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Does v. District of Columbia

June 18, 2003

JANE DOES I THROUGH III, PLAINTIFF,
v.
DISTRICT OF COLUMBIA, DEFENDANT.



MEMORANDUM OPINION AND ORDER

Plaintiffs Jane Doe I, Jane Doe II, and Jane Doe III,*fn1 are individuals with developmental disabilities who receive habilitation services from the District of Columbia. Plaintiffs, by their next friends, bring this action on their own behalf and on behalf of others similarly situated, against the District of Columbia ("District") pursuant to 42 U.S.C. § 1983, seeking declaratory, injunctive, and monetary relief.*fn2

This matter comes before the court on plaintiffs' motion for class certification pursuant to Fed. R. Civ. P. 23(b)(2). Upon consideration of plaintiffs' motion, defendant's opposition thereto, and the record of this case, the court concludes that plaintiffs' motion must be denied.

I. BACKGROUND INFORMATION

A. Factual Background

Plaintiffs are individuals with mental retardation who have been institutionalized in District facilities since the 1960's. From the time of their institutionalization through 1978, plaintiffs resided in Forest Haven, a facility which, before its closure, served the developmentally disabled population of the District of Columbia. They now reside in community-based facilities.

Plaintiffs bring this action because they claim that in the course of providing habilitation*fn3 services to plaintiffs and others similarly situated, the District adopted a policy, first known as Policy H-18, then, between 1991 through July 1998, Policy H-6. Plaintiffs claim that under this policy, the Superintendent of Forest Haven, and later, administrators of the Mental Retardation and Developmental Disabilities Administration ("MRDDA"), would routinely authorize medical procedures to be performed on institutionalized individuals, although such officials were without legal authority to act for or make medical decisions on behalf of the institutionalized persons.*fn4 As a result of this policy, invasive, non-emergency procedures were reportedly performed on plaintiffs, without medical personnel ever consulting with, or receiving consent from, plaintiffs' families, guardians, or court-appointed advocates. This District policy was reportedly in existence for at least thirty years, and it allegedly resulted in thousands of illegally-authorized surgical procedures, including forced sterilizations, hysterectomies, and abortions.

Plaintiffs claim that the District's policy violates their substantive and procedural due process rights, secured by the Fifth and Fourteenth Amendments. Plaintiffs accordingly seek the following: (1) monetary relief; (2)"[i]njunctive relief barring the District of Columbia from any further utilization of Policy H-6 or any other policy that allows city officials to consent to elective surgical procedures for plaintiffs and their fellow Class members without due process of law;" and (3) declaratory relief, in the form of a declaration providing"that the policy of the District of Columbia which authorizes city officials to consent to elective surgical procedures for developmentally disabled individuals violates plaintiffs' and Class members' liberty interest to accept or refuse medical treatment and is therefore an unconstitutional infringement of the substantive and procedural due process rights of plaintiffs and their fellow Class members." Compl. at 10, ¶¶ 2-5.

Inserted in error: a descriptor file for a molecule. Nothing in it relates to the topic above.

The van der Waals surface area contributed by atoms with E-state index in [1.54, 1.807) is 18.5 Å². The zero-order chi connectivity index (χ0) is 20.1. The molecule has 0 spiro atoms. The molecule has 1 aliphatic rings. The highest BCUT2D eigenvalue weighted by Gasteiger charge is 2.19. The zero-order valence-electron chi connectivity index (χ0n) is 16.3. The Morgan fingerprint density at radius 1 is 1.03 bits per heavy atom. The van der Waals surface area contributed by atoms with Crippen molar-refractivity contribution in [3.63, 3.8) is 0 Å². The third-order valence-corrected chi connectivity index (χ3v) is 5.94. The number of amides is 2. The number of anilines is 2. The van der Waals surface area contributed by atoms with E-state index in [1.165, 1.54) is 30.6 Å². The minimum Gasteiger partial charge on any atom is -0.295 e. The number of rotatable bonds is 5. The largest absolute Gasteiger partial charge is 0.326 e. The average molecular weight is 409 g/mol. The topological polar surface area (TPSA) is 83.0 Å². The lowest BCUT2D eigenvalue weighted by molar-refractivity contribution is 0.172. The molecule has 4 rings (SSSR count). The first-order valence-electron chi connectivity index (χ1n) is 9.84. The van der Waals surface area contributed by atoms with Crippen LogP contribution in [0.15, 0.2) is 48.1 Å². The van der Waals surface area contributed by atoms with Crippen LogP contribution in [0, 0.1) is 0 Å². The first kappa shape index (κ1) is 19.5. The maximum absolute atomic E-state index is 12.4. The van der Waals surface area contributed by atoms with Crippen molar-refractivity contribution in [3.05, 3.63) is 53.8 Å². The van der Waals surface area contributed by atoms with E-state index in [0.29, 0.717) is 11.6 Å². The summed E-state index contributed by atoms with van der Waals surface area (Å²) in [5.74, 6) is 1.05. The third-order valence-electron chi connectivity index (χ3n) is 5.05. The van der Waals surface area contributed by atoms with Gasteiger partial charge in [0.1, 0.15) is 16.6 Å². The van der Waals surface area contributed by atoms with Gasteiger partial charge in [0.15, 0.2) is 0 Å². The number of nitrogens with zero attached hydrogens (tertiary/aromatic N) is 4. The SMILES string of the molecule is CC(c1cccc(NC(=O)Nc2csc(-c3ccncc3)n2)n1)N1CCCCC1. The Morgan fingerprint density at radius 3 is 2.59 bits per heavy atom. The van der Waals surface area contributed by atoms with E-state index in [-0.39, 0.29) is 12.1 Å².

In this case, plaintiffs move for partial class certification pursuant to Federal Rule of Civil Procedure 23(b)(2).*fn5 Plaintiffs seek to certify a class comprised of persons with mental retardation or other developmental disabilities who receive, or have received in the past, habilitation services from the District who have had consent given by District officials for any elective surgical procedure at any time since 1970. Compl. ¶ 22. Under plaintiffs' plan, the liability phase of the case would be certified pursuant to 23(b)(2) ("Stage I"), and the damages portion of the case would be addressed at a later date ("Stage II").

B. The Plaintiffs

Three plaintiffs seek to represent the class.

1. Jane Doe I

Plaintiff Jane Doe I is a forty-three-year-old woman who has received habilitation services from the District of Columbia since 1960. In 1984, she became pregnant with her second child, previously having given birth to a healthy boy without developmental disabilities. District officials tried to stop Jane Doe I from having the baby by requesting that she have an abortion, but Jane Doe I refused. Nevertheless, against Jane Doe I's wishes, District officials gave their consent for the abortion, which was subsequently performed. District officials neither consulted with Jane Doe I's legal representative, nor obtained substituted judgment from a court. See Compl. ¶¶ 12-15.

2. Jane Doe II

Plaintiff Jane Doe II was diagnosed in 1994 with exotropia, a condition where one eye deviates from the other. An elective surgical procedure was proposed. District officials gave their consent for the surgical procedure. Jane Doe II's mother and court-appointed advocate was not consulted, although she was active in Jane Doe II's care. ...


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